The Man in the Icon Mask: The Ol' Switcherooby Gughunter
I'm not a trained artist. But I am a guy who knows what he likes, and when you're dealing with a canvas 32 pixels square, that and a little bit of patience is usually all you need. You're short on patience, you say? Guess what: so am I, and that's why a lot of my tips are going to deal with ways of making the icon editor do the work for you.
Let me first introduce you to the notion of the "go-to color". This is a color that you don't intend to use in your finished icon, and preferably one that will stick out like a sore thumb. In the examples here, I'm going to use neon green as my go-to color. If you're working on an icon that actually requires neon green, then choose tangy orange, or midnight blue, or anything that you'll be able to spot easily.
Now I'll draw up a little icon for us to work with.
|Meet Applehead! In real life, Applehead is a benign Ferrara Pan candy, but for our purposes we'll say he's a fearsome demon pulled from the pages of Appalachian folklore. You can get your own copy of the Applehead icon with this link (feel free to use him in your games). Our first trick with Applehead is a little technique I call "color infection": creating an icon state that has the same shape as Applehead, but none of the colors. This is very easy to do (as long as your icon doesn't contain too many colors). First, I make a copy of the original icon state: I single-click on it, press ctrl-C to copy it, and and ctrl-V to paste a new copy of it. Then I double-click the new icon state to bring up the pixel editor. And I click the Swap button.|
I've swapped the arm color with neon green by clicking on the arm, then on the color palette.
I've swapped the dark red with neon green by clicking Applehead's chin, then clicking the green arm right next to it. No need to reach back over to the color palette -- from here on out, you just click on two pixels right next to each other!
I continue swapping non-green with green throughout the icon.
Voila! Assimilation is complete.
Now we have a completely green Applehead. At this point, you're probably wondering why we took the trouble. Well, there are two reasons. The first reason is that mastering this "color infection" technique is a valuable exercise that teaches you more than you think... kind of like the old "wax on, wax off" routine. The second reason -- well, you're just about to see. Make a copy of this icon and enter the pixel editor again. Now take these steps to expand the icon one pixel in each direction:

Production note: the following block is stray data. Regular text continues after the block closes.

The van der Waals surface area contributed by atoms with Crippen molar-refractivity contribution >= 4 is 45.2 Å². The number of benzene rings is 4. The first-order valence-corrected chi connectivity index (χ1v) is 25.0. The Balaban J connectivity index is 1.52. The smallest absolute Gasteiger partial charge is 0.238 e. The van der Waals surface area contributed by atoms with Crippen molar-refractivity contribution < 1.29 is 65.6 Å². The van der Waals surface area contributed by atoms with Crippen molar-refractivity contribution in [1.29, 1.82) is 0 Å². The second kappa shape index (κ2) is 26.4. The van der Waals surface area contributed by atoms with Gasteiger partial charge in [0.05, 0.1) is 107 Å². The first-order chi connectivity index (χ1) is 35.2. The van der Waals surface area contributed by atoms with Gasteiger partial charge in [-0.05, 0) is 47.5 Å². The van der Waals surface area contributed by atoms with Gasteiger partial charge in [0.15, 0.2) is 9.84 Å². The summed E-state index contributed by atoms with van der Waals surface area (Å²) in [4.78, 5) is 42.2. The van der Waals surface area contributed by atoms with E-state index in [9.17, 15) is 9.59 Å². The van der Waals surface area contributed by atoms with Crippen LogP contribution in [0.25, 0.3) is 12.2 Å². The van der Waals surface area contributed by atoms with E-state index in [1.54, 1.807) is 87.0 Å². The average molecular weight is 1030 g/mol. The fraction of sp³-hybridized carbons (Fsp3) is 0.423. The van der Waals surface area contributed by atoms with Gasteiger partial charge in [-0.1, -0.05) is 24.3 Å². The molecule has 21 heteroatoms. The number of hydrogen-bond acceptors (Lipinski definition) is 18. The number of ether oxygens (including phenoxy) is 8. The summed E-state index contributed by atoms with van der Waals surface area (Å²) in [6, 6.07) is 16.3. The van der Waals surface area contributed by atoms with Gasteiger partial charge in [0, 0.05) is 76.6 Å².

Now for the piece de resistance. Copy the original Applehead icon and paste it on top of this:
|Applehead has a crisp, clean outline!
Swap with whatever outline color you like; basic black is always tasteful. But try to use a different shade of black than you use in the rest of the icon -- that way you can swap the outline color again later without messing up everything.
Now, why did I have you do all this work when you could have just drawn the outline yourself? Because for large icons with irregular outlines, this method is actually faster (at least once you've practiced it a few times). But if you're skeptical, let's go to part two and I'll show you another way to use the "color infection" technique.
|Now we're going to give Applehead something nice to wear. I'll use blue as the go-to color here, just to confuse you. I want to swap the outline color with the go-to color, because I want to be able to see where I need to add new outline once I draw the outfit.
Here's Applehead, with the outline color swapped and some of the other colors swapped just to keep things simple.
I've given Applehead a new outfit. See that black dot there? That's a new bit of outline, so the dress will fit in with the rest of the graphic.
I use the "color infection" technique to replace all the original icon with the transparent (gray) color. All that's left is the outfit, which can be used as an overlay.
During the game, you can overlay this outfit whenever you want. Applehead feels fresh as a daisy in his pretty summer dress!
|And finally, now that we've seen all this fancy stuff, we'll finish up with a trick that should seem pretty simple if you've been paying attention. We're going to create a new version of Applehead as a Granny Smith apple, by swapping the shades of red with shades of green.
Now we have a second type of monster, and it only cost us about ten seconds of work! And since this is based on the original Applehead icon, the Green Applehead can still wear the same dress.
You might only use these techniques once in a while. But if you master them, you'll have a better understanding of the power of the icon editor... and we may be seeing these techniques again, later down the road.